Referring now to FIG. 4, a schematic of the collector 20 is shown. The ellipsoidal portion 32 of the reflective surface 30 has a first focal point (F1) 36 and a second focal point (F2) 38. Placing the light source 24 at the first focal point (F1) 36 of the ellipsoidal portion 32 causes light rays 22 emitted from the light source 24 to focus at the second focal point (F2) 38 of the ellipsoidal portion 32. A portion of the light reflected by the ellipsoidal portion 32 will be directed into the light guide 28 without any additional incidences of reflection. The remaining light will strike the hyperboloidal portion 34 of the reflective surface 30. The hyperboloidal portion 34 concentrates light received from the ellipsoidal portion 32 onto the end 29 of the light guide 28. In addition to concentrating the light received from the ellipsoidal portion 32, the hyperboloidal portion 34 also receives and reflects light directly from the light source 24. The addition of the hyperboloidal portion 34 improves the efficiency of the collector 20.
The configuration of the reflective surface 30 is determined based upon several predetermined parameters including: the numerical aperture or acceptance angle (θf), the radius of the fiber optic light guide (a'), the radius (R) of the elliptical portion 32 of the reflective surface 30 and the angle (θb) that the light rays are emitted from the bulb filament. A standard bulb with or without a black or non-reflective coating at the tip only emits light outward at an angle (θb) greater than 30° from the focal axis 31. From a practical standpoint those bulbs without a black tip still only emit light outward at an angle greater than 30° with respect to the focal axis due to the small or reduced end view (taken along the focal axis) of the filament.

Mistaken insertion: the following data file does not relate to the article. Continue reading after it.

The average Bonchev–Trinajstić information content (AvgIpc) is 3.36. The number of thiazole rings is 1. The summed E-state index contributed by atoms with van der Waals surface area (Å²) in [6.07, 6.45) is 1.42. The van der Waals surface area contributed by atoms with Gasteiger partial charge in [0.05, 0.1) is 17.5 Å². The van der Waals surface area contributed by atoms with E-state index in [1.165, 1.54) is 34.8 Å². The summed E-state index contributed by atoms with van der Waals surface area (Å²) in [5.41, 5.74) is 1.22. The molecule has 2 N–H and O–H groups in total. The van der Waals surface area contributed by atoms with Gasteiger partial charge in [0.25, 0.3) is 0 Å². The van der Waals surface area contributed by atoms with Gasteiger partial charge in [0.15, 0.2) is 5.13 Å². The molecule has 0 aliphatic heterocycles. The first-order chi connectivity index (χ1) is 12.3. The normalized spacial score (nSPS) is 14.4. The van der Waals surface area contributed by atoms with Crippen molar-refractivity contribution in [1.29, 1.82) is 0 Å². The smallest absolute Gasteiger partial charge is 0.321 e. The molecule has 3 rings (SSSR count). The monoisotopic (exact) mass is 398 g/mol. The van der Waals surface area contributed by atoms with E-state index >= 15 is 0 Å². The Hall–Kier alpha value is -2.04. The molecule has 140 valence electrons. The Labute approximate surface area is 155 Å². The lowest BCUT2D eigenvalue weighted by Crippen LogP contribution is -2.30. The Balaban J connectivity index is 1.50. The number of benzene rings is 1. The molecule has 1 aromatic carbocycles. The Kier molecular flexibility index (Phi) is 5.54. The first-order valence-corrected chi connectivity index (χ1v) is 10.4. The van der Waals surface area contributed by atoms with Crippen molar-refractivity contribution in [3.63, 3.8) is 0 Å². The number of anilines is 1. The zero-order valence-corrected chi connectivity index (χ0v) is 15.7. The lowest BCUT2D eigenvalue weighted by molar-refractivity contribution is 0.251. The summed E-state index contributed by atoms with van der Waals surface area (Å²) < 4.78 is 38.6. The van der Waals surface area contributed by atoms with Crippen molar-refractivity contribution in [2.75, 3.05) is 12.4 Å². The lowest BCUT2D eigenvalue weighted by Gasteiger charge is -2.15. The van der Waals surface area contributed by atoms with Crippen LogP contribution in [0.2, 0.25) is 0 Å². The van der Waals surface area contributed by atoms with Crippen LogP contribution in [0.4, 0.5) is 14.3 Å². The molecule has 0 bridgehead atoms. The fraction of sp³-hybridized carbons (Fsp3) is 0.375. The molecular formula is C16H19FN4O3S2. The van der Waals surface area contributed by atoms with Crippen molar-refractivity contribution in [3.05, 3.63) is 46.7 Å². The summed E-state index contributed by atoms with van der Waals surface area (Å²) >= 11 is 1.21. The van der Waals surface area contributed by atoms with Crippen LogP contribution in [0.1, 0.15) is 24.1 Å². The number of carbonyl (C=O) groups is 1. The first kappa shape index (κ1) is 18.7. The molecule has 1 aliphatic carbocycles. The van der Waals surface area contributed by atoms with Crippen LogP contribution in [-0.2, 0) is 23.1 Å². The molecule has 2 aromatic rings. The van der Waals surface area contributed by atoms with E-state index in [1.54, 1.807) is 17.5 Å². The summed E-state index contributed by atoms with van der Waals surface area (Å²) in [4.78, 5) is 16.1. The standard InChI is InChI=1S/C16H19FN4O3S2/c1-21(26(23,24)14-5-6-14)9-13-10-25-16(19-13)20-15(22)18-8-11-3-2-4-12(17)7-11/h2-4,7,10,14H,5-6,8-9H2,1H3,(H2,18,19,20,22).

From the foregoing predetermined parameters the following unknowns, which define the ellipsoidal 32 and hyperboloidal 34 portions of the reflective surface 20, are determined: c'=focal point of the hyperboloidal portion 34, c=focal point of the ellipsoidal portion 32, a=the vertex of the ellipsoidal portion 32 and L=the length of the hyperboloidal portion 34.
The hyperboloidal portion 34 concentrates the light reflected by the ellipsoidal portion 32 by converting the low angle light rays striking the large area surface 33 (focal disc) defined by c' into high angle light rays striking a smaller area surface 35 (focal disc) defined by a'. Since the smaller area 35 and the maximum angle the light may strike the smaller area 35 are known, a'=radius of the fiber optic light guide 28 and θf =the maximum acceptance angle, the maximum angle of incidence (θI) of the light rays striking the large area surface 33 may be calculated by the following LaGrangian invariant equation:
a'2 (1-cos θf)=R2 (1-cos θI)
a'2 sin2 .sbsp.f/2=R2 sin2 θ I/2
sin .sup.θ I/2 =a' /R sin .sup.θ f/2
θI =2 sin-1 [a' /R sin .sup.θ f/2]
Once θI is known, the remaining unknowns c', c, a and L, which define the reflective surface 30, are determined by the following equations. The variables having a prime superscript represent coordinates of the hyperboloidal portion 34 and unprimed or non-primed variables represent the coordinates of the ellipsoidal portion 32 of the reflective surface 30. Solving for the focal point (c') of the hyperboloidal portion 34 of the reflective surface 30: ##EQU1## solving for L ##EQU2## such that ##EQU3## simplifying and solving for c' ##EQU4## wherein ##EQU5## Once c' is known, the shape or curvature of the hyperboloidal portion 34, which is a surface of revolution, can be determined by ##EQU6## where b'2 =c'2 -a'2. Solving for the ellipsoidal portion 32: ##EQU7## simplifying and solving for c ##EQU8## wherein θb =30 The equation for an ellipse is ##EQU9## where c2 =a2 -b2 substituting for x and y ##EQU10## simplifying and solving for a ##EQU11## results in ##EQU12## Whereby (a) and (c) are the respective vertex and focal point of the ellipsoidal portion 32 of the reflective surface 30.